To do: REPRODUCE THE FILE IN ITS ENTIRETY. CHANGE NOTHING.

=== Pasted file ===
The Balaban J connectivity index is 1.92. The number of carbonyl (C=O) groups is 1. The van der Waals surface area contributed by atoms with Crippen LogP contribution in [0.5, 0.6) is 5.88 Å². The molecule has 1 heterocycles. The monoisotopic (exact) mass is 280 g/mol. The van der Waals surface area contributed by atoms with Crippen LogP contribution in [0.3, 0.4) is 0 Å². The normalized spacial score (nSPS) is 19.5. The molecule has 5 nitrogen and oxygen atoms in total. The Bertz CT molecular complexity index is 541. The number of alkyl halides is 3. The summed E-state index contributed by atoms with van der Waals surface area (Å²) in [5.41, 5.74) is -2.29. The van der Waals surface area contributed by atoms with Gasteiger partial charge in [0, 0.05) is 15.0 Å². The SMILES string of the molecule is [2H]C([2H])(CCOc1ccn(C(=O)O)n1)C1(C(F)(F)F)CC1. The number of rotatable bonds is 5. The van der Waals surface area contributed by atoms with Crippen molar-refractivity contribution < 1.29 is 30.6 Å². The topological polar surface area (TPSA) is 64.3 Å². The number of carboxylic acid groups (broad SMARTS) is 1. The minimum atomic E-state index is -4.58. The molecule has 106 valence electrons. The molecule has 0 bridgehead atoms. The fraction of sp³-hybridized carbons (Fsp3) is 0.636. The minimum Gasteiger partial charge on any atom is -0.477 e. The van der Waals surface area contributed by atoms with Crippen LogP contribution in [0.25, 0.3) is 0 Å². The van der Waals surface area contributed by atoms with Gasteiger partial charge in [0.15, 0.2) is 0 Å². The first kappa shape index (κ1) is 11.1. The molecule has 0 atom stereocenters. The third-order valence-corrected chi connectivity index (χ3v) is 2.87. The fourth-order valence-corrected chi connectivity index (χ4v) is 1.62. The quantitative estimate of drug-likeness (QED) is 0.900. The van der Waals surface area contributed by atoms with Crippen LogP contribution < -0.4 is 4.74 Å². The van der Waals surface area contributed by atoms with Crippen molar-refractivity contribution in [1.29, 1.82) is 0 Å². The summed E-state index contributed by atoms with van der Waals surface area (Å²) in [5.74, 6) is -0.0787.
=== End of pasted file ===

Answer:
The Balaban J connectivity index is 1.92. The number of carbonyl (C=O) groups is 1. The van der Waals surface area contributed by atoms with Crippen LogP contribution in [0.5, 0.6) is 5.88 Å². The molecule has 1 heterocycles. The monoisotopic (exact) mass is 280 g/mol. The van der Waals surface area contributed by atoms with Crippen LogP contribution in [0.3, 0.4) is 0 Å². The normalized spacial score (nSPS) is 19.5. The molecule has 5 nitrogen and oxygen atoms in total. The Bertz CT molecular complexity index is 541. The number of alkyl halides is 3. The summed E-state index contributed by atoms with van der Waals surface area (Å²) in [5.41, 5.74) is -2.29. The van der Waals surface area contributed by atoms with Gasteiger partial charge in [0, 0.05) is 15.0 Å². The SMILES string of the molecule is [2H]C([2H])(CCOc1ccn(C(=O)O)n1)C1(C(F)(F)F)CC1. The number of rotatable bonds is 5. The van der Waals surface area contributed by atoms with Crippen molar-refractivity contribution < 1.29 is 30.6 Å². The topological polar surface area (TPSA) is 64.3 Å². The number of carboxylic acid groups (broad SMARTS) is 1. The minimum atomic E-state index is -4.58. The molecule has 106 valence electrons. The molecule has 0 bridgehead atoms. The fraction of sp³-hybridized carbons (Fsp3) is 0.636. The minimum Gasteiger partial charge on any atom is -0.477 e. The van der Waals surface area contributed by atoms with Crippen LogP contribution in [0.25, 0.3) is 0 Å². The van der Waals surface area contributed by atoms with Gasteiger partial charge in [0.15, 0.2) is 0 Å². The first kappa shape index (κ1) is 11.1. The molecule has 0 atom stereocenters. The third-order valence-corrected chi connectivity index (χ3v) is 2.87. The fourth-order valence-corrected chi connectivity index (χ4v) is 1.62. The quantitative estimate of drug-likeness (QED) is 0.900. The van der Waals surface area contributed by atoms with Crippen LogP contribution < -0.4 is 4.74 Å². The van der Waals surface area contributed by atoms with Crippen molar-refractivity contribution in [1.29, 1.82) is 0 Å². The summed E-state index contributed by atoms with van der Waals surface area (Å²) in [5.74, 6) is -0.0787.